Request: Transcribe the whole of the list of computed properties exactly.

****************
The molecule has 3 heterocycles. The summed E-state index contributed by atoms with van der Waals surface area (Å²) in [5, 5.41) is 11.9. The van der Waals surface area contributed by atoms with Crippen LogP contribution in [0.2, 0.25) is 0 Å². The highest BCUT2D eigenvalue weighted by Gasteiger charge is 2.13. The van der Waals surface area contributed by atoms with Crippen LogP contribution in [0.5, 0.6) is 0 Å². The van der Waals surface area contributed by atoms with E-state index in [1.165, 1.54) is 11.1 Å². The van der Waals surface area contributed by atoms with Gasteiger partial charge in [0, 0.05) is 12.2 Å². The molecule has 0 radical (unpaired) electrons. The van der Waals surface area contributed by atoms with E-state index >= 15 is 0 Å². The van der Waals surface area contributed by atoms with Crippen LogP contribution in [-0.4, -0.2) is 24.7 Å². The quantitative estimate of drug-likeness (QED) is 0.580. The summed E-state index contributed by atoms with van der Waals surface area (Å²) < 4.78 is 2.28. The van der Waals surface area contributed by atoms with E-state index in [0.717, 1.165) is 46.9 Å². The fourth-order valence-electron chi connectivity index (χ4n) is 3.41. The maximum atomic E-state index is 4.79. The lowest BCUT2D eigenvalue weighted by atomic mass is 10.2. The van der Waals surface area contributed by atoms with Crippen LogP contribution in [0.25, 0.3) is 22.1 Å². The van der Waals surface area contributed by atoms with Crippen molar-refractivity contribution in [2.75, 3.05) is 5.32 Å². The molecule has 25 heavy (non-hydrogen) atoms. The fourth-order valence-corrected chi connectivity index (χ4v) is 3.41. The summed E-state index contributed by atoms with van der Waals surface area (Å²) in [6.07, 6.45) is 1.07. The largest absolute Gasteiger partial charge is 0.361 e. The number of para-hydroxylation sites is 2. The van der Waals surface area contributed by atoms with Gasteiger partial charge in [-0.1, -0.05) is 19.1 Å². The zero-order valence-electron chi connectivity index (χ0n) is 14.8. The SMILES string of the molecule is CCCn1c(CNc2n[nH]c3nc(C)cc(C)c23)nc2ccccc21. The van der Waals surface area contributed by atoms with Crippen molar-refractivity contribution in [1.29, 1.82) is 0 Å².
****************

The molecule has 3 heterocycles. The summed E-state index contributed by atoms with van der Waals surface area (Å²) in [5, 5.41) is 11.9. The van der Waals surface area contributed by atoms with Crippen LogP contribution in [0.2, 0.25) is 0 Å². The highest BCUT2D eigenvalue weighted by Gasteiger charge is 2.13. The van der Waals surface area contributed by atoms with Crippen LogP contribution in [0.5, 0.6) is 0 Å². The van der Waals surface area contributed by atoms with E-state index in [1.165, 1.54) is 11.1 Å². The van der Waals surface area contributed by atoms with Gasteiger partial charge in [0, 0.05) is 12.2 Å². The molecule has 0 radical (unpaired) electrons. The van der Waals surface area contributed by atoms with E-state index >= 15 is 0 Å². The van der Waals surface area contributed by atoms with Crippen LogP contribution in [-0.4, -0.2) is 24.7 Å². The quantitative estimate of drug-likeness (QED) is 0.580. The summed E-state index contributed by atoms with van der Waals surface area (Å²) < 4.78 is 2.28. The van der Waals surface area contributed by atoms with E-state index in [0.717, 1.165) is 46.9 Å². The fourth-order valence-electron chi connectivity index (χ4n) is 3.41. The maximum atomic E-state index is 4.79. The lowest BCUT2D eigenvalue weighted by atomic mass is 10.2. The van der Waals surface area contributed by atoms with Crippen LogP contribution in [0.25, 0.3) is 22.1 Å². The van der Waals surface area contributed by atoms with Crippen molar-refractivity contribution in [2.75, 3.05) is 5.32 Å². The molecule has 25 heavy (non-hydrogen) atoms. The fourth-order valence-corrected chi connectivity index (χ4v) is 3.41. The summed E-state index contributed by atoms with van der Waals surface area (Å²) in [6.07, 6.45) is 1.07. The largest absolute Gasteiger partial charge is 0.361 e. The number of para-hydroxylation sites is 2. The van der Waals surface area contributed by atoms with Gasteiger partial charge in [-0.1, -0.05) is 19.1 Å². The zero-order valence-electron chi connectivity index (χ0n) is 14.8. The SMILES string of the molecule is CCCn1c(CNc2n[nH]c3nc(C)cc(C)c23)nc2ccccc21. The van der Waals surface area contributed by atoms with Crippen molar-refractivity contribution in [1.29, 1.82) is 0 Å².